I arrived home from work and found Arnie standing at the kitchen counter making himself his favorite snack, a cheese and summer sausage sandwich. Pulling off my coat, I opened the entryway closet and hanging it on a hanger, commented, “There’s a sharp edge to the wind this afternoon despite the sunshine. Clouds are moving in from the west. Maybe tonight we’ll get our first snow.”
Taking a big bite from his sandwich, my husband replied with smug satisfaction, “It’s a good thing I made a point of pounding in the fence posts for our snow fence this afternoon. In the next few days, the ground will probably freeze and then it would be too late.”
Eyeing the last of the sandwich disappearing into Arnie’s mouth, I guessed, “You won’t be looking for an early supper tonight, so I’m going to change the bed and do the laundry before I start cooking.”
Looking out of the dining room window at the big blue barn across the yard, Arnie mused, “I should probably go out and feed the cattle now instead of later. The longer I wait, the less I’ll feel like going out there.” Busy with my own work, I wasn’t sure when he actually went to the barn. Continue reading
After emptying the sterilizer, I stepped back into the labor room hallway to check on how things were going with our only labor patient. The labor and delivery nurse walked out of the mother’s room. Glancing at me, she ordered, “Set up the delivery room. We’ll be moving our patient there as soon as I call Dr. Rice. This is her fourth baby, so when it’s ready, it’ll come quickly.”
Pulling a surgical cap over my hair and covering my nose and mouth with a mask, I entered the delivery room. First, I opened a supply kit on a large wheeled table next to the delivery bed, then I took a sterilized package of delivery instruments from the shelf, opened the outside wrap and placed them next to the placenta basin without touching the inner wrap.
By the time I returned to the labor room, the nurse had already unplugged the bed and pulled the mother’s IV pole behind the headboard. Waving a greeting at me, the soon-to-be-mother grimaced with her next contraction. The nurse and I guided the wheeled bed out of the labor room, through the delivery suite hallway and into the setup room. By the time we transferred the mother to the delivery bed and I’d pushed the wheeled labor bed into the hallway, Dr. Rice had arrived, capped, masked and freshly scrubbed-in. Continue reading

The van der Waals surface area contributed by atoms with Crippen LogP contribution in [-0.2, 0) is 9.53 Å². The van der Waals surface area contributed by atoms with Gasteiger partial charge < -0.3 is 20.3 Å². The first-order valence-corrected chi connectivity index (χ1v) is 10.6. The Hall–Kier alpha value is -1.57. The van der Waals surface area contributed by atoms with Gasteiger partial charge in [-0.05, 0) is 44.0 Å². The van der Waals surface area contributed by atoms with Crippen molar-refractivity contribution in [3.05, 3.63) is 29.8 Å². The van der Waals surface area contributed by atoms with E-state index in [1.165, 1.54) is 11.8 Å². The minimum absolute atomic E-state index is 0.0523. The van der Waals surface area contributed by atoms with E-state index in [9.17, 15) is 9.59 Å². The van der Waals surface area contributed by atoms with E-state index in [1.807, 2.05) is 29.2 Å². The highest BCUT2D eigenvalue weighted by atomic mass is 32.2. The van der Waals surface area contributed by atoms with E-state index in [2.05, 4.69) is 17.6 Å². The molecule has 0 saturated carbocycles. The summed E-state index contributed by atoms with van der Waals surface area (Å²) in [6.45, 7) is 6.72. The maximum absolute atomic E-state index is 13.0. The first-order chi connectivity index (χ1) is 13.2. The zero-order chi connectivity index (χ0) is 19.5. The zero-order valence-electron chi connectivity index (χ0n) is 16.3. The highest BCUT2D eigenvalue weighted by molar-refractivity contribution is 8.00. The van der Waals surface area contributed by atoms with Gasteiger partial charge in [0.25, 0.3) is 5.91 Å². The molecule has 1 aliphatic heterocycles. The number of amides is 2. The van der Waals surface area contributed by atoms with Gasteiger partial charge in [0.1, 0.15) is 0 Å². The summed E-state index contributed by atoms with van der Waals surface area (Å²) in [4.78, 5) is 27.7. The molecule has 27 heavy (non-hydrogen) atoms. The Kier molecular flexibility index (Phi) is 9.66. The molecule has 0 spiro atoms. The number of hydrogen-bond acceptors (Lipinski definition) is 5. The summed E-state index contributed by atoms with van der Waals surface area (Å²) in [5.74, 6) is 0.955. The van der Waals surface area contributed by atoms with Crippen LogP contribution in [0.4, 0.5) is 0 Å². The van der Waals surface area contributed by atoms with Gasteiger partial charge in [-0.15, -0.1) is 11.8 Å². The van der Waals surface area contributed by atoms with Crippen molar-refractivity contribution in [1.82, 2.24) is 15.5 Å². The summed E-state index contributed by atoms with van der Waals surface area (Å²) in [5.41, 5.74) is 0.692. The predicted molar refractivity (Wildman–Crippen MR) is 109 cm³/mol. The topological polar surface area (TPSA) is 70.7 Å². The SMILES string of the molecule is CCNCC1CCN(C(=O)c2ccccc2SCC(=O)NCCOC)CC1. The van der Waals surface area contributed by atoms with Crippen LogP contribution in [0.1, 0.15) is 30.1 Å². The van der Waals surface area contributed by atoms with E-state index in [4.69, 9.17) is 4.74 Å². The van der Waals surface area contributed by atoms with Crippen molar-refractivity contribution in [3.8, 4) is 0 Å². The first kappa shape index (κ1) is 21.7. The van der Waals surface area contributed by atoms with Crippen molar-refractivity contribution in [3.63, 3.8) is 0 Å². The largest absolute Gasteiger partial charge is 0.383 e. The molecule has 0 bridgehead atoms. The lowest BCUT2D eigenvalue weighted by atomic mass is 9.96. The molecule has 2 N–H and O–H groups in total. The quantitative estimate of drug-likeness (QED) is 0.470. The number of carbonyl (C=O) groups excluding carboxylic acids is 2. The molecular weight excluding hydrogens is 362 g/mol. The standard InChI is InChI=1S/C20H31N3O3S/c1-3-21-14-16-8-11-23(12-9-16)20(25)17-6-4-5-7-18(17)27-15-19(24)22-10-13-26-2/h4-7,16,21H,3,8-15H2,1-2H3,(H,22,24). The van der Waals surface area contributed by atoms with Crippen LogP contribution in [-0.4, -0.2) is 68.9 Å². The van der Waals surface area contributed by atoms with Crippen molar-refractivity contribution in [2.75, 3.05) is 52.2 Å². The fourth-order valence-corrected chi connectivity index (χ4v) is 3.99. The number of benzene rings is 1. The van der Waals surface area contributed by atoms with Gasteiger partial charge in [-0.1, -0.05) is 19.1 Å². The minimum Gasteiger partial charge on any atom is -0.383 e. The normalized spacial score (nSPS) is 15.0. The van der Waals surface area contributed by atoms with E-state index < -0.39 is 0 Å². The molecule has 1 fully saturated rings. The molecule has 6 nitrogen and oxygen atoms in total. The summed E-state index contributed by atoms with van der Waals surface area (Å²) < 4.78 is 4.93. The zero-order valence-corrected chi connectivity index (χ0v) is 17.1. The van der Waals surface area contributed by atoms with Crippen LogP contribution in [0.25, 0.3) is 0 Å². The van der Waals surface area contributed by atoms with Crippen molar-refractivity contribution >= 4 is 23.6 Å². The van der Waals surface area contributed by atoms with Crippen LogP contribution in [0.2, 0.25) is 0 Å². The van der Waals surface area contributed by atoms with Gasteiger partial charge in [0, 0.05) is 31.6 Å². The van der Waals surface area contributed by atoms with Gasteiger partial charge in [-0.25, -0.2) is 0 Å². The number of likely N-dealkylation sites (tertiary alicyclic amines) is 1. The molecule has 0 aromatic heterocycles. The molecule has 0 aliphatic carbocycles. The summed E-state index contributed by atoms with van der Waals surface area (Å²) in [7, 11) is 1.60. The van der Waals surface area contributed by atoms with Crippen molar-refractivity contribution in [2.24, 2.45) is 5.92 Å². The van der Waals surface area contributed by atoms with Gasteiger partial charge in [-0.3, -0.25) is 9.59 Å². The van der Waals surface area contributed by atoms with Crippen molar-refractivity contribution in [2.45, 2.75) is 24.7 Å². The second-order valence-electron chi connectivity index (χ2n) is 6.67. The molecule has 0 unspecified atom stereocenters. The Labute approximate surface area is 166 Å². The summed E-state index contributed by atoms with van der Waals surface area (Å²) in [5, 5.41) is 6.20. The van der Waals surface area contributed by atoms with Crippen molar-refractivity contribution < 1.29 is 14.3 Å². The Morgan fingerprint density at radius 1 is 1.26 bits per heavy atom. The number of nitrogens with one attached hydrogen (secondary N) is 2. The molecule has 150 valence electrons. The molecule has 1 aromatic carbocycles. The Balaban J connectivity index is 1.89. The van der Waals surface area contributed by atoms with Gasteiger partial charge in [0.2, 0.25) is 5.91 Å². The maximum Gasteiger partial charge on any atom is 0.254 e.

As I crested the hill, my eyes immediately focused on a farmyard on the west side of the road. Arnie and I had lived there from 1974 through 1979. The mobile home we had lived in and sold to the new owner was gone. In its place they had built a house. Many of the trees and shrubs around it were ones that my Mom and I had planted the summer I raked and seeded the lawn. Spotting a tall pine tree in the back yard triggered a memory. We had struggled to dig it up from a local ditch, unable to believe that a small sapling could have such a long taproot!
Shock filled me as I scanned the rest of the yard. Across the driveway where there had once stood a large blue barn, four silos and a small handful of stonewalled sheds; was a skinny, skeleton that merely traced the defunct barn’s outline. The landmark barn was disappearing.
The farm had belonged to the Weigel family. Bachelor brothers, Max and Leo, had been the last proprietors. My husband and I had moved our mobile home there in 1974 from a lot in Marshfield. We were told that we lived in the center of an area some people called, Weigelsdorf. All the farmers living near this crossroad were Weigels or people who had married into the large Weigel family. Continue reading
Snuggling down under a large quilt in my rocking chair on a cold winter night felt so right. The best part of my self-indulgence was that my conscience was clear; I wasn’t being lazy. During the day I had washed two loads of laundry, swept, vacuumed, baked bread and cooked a nice supper. The furnace in the basement kicked in with a roar. I smiled. During the summer when I had had it installed; I worried it would be so quiet that I wouldn’t know when it was running. Ruefully, I reflected, “With it directly below where I’m sitting, it sounds like a jet engine revving-up to take off.”
As a new widow and fully responsible for my home, I had quickly become aware of the sounds in my house and what they mean. The old furnace was working right when; augers kicked in, pellets clinked down the chute and the noisy blower frequently started up with a roar. Well pump clicks told me when water was being drawn from the well. Snow falling from the upper roof make loud crashes, but apparently do no damage.
Sometimes I learned new sounds. One day I was in the dining room when I heard a loud thumping sound coming from the upstairs hallway. It sounded like a kid was running from one end of the house to the other. My heart pounded. I was home alone. Slowly walking toward the staircase, I spotted Louie my white and black cat on the landing. A few seconds later, Shadow the black and white cat joined him. They had been chasing each other. I picked Louie up. He looked soft and fluffy, but tipped the scale well over twelve pounds. Still, how did he manage to sound like an elephant heffalumping down the hallway? Pets make surprising sounds. Continue reading